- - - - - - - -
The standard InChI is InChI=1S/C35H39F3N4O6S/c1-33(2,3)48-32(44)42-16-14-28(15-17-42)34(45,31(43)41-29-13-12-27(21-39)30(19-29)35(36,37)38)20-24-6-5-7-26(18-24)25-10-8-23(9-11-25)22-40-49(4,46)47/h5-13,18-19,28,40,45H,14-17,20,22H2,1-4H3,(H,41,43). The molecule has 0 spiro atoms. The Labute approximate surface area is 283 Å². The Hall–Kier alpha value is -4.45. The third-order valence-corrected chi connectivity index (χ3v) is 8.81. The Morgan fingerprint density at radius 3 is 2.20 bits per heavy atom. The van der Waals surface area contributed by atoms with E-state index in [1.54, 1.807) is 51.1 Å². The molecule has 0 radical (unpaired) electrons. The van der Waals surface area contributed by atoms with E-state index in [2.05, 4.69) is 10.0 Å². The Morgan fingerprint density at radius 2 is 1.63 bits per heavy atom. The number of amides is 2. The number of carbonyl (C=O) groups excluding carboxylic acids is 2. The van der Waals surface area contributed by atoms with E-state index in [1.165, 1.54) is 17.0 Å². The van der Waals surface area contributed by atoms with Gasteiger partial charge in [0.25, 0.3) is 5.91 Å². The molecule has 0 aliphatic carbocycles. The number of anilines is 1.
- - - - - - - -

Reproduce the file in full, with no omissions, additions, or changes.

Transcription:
The standard InChI is InChI=1S/C35H39F3N4O6S/c1-33(2,3)48-32(44)42-16-14-28(15-17-42)34(45,31(43)41-29-13-12-27(21-39)30(19-29)35(36,37)38)20-24-6-5-7-26(18-24)25-10-8-23(9-11-25)22-40-49(4,46)47/h5-13,18-19,28,40,45H,14-17,20,22H2,1-4H3,(H,41,43). The molecule has 0 spiro atoms. The Labute approximate surface area is 283 Å². The Hall–Kier alpha value is -4.45. The third-order valence-corrected chi connectivity index (χ3v) is 8.81. The Morgan fingerprint density at radius 3 is 2.20 bits per heavy atom. The van der Waals surface area contributed by atoms with E-state index in [1.54, 1.807) is 51.1 Å². The molecule has 0 radical (unpaired) electrons. The van der Waals surface area contributed by atoms with E-state index in [2.05, 4.69) is 10.0 Å². The Morgan fingerprint density at radius 2 is 1.63 bits per heavy atom. The number of amides is 2. The number of carbonyl (C=O) groups excluding carboxylic acids is 2. The van der Waals surface area contributed by atoms with E-state index in [1.165, 1.54) is 17.0 Å². The van der Waals surface area contributed by atoms with Gasteiger partial charge in [0.25, 0.3) is 5.91 Å². The molecule has 0 aliphatic carbocycles. The number of anilines is 1.